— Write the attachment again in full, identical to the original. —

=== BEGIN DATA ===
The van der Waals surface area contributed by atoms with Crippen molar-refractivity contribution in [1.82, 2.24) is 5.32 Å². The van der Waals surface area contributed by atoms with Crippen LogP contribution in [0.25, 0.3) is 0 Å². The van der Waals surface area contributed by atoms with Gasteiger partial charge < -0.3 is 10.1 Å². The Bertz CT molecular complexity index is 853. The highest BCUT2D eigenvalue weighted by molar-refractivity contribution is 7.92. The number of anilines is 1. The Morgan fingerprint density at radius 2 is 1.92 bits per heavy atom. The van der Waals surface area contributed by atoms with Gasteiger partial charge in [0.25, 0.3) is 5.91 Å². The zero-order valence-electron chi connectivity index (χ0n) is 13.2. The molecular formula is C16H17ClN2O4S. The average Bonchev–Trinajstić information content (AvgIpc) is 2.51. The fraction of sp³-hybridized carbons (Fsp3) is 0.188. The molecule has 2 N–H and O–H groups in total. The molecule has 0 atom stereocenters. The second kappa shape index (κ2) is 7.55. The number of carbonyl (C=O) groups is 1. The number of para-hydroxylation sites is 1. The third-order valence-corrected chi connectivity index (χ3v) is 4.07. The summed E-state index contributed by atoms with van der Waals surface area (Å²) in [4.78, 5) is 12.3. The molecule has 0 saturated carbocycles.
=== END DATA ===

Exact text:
The van der Waals surface area contributed by atoms with Crippen molar-refractivity contribution in [1.82, 2.24) is 5.32 Å². The van der Waals surface area contributed by atoms with Crippen LogP contribution in [0.25, 0.3) is 0 Å². The van der Waals surface area contributed by atoms with Gasteiger partial charge < -0.3 is 10.1 Å². The Bertz CT molecular complexity index is 853. The highest BCUT2D eigenvalue weighted by molar-refractivity contribution is 7.92. The number of anilines is 1. The Morgan fingerprint density at radius 2 is 1.92 bits per heavy atom. The van der Waals surface area contributed by atoms with Gasteiger partial charge in [0.25, 0.3) is 5.91 Å². The zero-order valence-electron chi connectivity index (χ0n) is 13.2. The molecular formula is C16H17ClN2O4S. The average Bonchev–Trinajstić information content (AvgIpc) is 2.51. The fraction of sp³-hybridized carbons (Fsp3) is 0.188. The molecule has 2 N–H and O–H groups in total. The molecule has 0 atom stereocenters. The second kappa shape index (κ2) is 7.55. The number of carbonyl (C=O) groups is 1. The number of para-hydroxylation sites is 1. The third-order valence-corrected chi connectivity index (χ3v) is 4.07. The summed E-state index contributed by atoms with van der Waals surface area (Å²) in [4.78, 5) is 12.3. The molecule has 0 saturated carbocycles.